Warlord Joseph Kony and his militarized terror group the Lord's Resistance Army (LRA) are likely getting shelter from the Sudanese government in Darfur, according to credible reports coming out of Sudan, the Enough Project said as Hillary Clinton arrived in South Sudan on Friday to show her support for the world's newest independent country.
If it's true that Kony is under Sudan's wing, it could mean terrible things for the already fragile peace treaty between South Sudan and its neighbor to the north, from which it separated just last July.
The US is a primary partner in keeping the peace, which was established in 2005 after a decades-long civil war. Sec. Clinton stopped in the South Sudanese capital of Juba to discuss peaceably resolving a disagreement about oil that has threatened to reignite tensions between the two countries. The two independent states were recently granted a reprieve from a UN deadline to decide on a way forward for peace that expired Thursday. If they don't come to an agreement, both countries face sanctions. [Editor's note: An agreement on oil was announced Saturday.]
"While South Sudan and Sudan have become separate states, their fortunes and their futures remain inextricably linked," Clinton said at a news conference, reported the AP. "Now it is urgent that both sides, north and south, follow through and reach timely agreements on all outstanding issues. The people of South Sudan expect it."
However, if Kony and the multiple "sub-groups" under his command are in fact in Sudan, it could mean disaster for South Sudan.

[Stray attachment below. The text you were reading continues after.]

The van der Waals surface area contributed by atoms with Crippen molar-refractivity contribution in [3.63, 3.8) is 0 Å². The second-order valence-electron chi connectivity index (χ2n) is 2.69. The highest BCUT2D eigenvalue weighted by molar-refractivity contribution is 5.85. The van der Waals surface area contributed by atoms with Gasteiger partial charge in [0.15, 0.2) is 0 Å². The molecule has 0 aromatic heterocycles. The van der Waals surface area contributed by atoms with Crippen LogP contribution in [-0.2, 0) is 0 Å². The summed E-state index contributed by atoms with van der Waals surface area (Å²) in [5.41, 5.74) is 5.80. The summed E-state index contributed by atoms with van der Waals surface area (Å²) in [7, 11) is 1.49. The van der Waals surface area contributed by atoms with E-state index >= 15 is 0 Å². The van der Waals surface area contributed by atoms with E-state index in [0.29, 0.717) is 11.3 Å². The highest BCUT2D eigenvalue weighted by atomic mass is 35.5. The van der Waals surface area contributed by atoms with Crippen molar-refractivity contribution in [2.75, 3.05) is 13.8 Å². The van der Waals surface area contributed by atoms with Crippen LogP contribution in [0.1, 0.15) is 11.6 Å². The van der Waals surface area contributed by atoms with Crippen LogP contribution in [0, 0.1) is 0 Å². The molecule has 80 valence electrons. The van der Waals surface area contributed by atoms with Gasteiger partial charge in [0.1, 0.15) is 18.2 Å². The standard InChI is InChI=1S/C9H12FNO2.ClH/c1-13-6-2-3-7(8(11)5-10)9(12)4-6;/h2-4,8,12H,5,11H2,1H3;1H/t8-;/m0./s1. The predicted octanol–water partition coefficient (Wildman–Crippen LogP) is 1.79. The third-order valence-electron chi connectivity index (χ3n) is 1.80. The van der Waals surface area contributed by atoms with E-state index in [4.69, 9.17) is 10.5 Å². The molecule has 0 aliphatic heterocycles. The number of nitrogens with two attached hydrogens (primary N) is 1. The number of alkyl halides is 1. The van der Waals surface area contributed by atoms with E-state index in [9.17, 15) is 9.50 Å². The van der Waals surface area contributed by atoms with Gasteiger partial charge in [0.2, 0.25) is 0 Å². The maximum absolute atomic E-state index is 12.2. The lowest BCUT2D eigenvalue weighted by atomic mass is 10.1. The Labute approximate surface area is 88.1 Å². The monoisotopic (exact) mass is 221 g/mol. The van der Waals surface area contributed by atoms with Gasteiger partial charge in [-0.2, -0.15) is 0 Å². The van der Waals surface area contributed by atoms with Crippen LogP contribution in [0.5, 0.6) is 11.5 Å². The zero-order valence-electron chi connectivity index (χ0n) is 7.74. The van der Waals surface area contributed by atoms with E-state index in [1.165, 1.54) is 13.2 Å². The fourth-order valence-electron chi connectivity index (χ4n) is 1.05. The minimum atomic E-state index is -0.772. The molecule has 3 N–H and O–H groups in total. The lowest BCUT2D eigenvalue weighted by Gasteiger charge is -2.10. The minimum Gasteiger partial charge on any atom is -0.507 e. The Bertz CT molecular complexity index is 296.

Many believe the LRA — who run crime rings and commit atrocities spanning numerous African countries — could be used as a proxy army against South Sudan in a battle over oil. The Sudanese government has a history of supporting the organization with money, guns, and safe haven over the years.
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The anti-genocide activist group Enough Project said an LRA abductee claimed Kony was in Darfur, while Sudan's UN ambassador abruptly pulled the country's support for a joint UN-African Union mandate for a mission in Darfur this week.
"That the LRA could be in Sudan supplied by Khartoum is well within the realm of possibility. The Sudanese government began supplying the LRA in 1994, providing weapons, ammunition, training, and military bases, while allegedly halting its assistance in 2005," wrote Enough Project's LRA Policy Analyst Ashley Brenner in the Huffington Post on Wednesday. "Kony ordered his commanders to move to Darfur in 2009, and LRA forces met with Sudan's army the following year."
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The US has committed a substantial number of troops to combat the LRA in the Democratic Republic of Congo and the Central African Republic.
“Efforts to end the LRA are facing fundamental challenges," said Enough Project field researcher Kasper Agger in Kampala. "The US has deployed 100 special forces to ‘advise and assist,' but without access to the safe heavens, the end of the LRA is out of sight. The US must intensify diplomatic efforts to ensure that the Ugandans have access to Congo, commit more special forces to fight the LRA and persuade Sudan to become part of the solution, and stop sheltering the LRA.”